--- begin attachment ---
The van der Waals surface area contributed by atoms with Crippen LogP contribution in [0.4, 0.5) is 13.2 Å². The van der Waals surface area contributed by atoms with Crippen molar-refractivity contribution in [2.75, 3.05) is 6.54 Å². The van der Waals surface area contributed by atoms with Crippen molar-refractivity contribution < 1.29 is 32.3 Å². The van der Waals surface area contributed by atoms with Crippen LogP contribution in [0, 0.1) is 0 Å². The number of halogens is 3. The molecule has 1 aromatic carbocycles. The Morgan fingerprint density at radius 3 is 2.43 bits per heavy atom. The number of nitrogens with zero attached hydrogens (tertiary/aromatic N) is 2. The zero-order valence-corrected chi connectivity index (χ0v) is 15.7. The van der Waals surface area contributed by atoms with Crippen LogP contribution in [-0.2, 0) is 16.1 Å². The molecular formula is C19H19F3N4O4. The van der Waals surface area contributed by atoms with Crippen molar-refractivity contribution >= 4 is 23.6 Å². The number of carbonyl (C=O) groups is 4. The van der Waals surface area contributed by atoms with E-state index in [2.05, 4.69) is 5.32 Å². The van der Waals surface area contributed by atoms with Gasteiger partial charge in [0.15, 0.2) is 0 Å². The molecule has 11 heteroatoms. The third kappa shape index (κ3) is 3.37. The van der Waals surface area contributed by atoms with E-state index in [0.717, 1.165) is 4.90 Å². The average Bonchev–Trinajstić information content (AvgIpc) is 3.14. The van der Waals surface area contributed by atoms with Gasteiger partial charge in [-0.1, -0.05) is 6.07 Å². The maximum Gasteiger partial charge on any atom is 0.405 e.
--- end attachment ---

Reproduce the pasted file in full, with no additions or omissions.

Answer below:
The van der Waals surface area contributed by atoms with Crippen LogP contribution in [0.4, 0.5) is 13.2 Å². The van der Waals surface area contributed by atoms with Crippen molar-refractivity contribution in [2.75, 3.05) is 6.54 Å². The van der Waals surface area contributed by atoms with Crippen molar-refractivity contribution < 1.29 is 32.3 Å². The van der Waals surface area contributed by atoms with Crippen LogP contribution in [0, 0.1) is 0 Å². The number of halogens is 3. The molecule has 1 aromatic carbocycles. The Morgan fingerprint density at radius 3 is 2.43 bits per heavy atom. The number of nitrogens with zero attached hydrogens (tertiary/aromatic N) is 2. The zero-order valence-corrected chi connectivity index (χ0v) is 15.7. The van der Waals surface area contributed by atoms with Crippen LogP contribution in [-0.2, 0) is 16.1 Å². The molecular formula is C19H19F3N4O4. The van der Waals surface area contributed by atoms with Crippen molar-refractivity contribution >= 4 is 23.6 Å². The number of carbonyl (C=O) groups is 4. The van der Waals surface area contributed by atoms with E-state index in [2.05, 4.69) is 5.32 Å². The van der Waals surface area contributed by atoms with Gasteiger partial charge in [0.15, 0.2) is 0 Å². The molecule has 11 heteroatoms. The third kappa shape index (κ3) is 3.37. The van der Waals surface area contributed by atoms with E-state index in [0.717, 1.165) is 4.90 Å². The average Bonchev–Trinajstić information content (AvgIpc) is 3.14. The van der Waals surface area contributed by atoms with Gasteiger partial charge in [-0.1, -0.05) is 6.07 Å². The maximum Gasteiger partial charge on any atom is 0.405 e.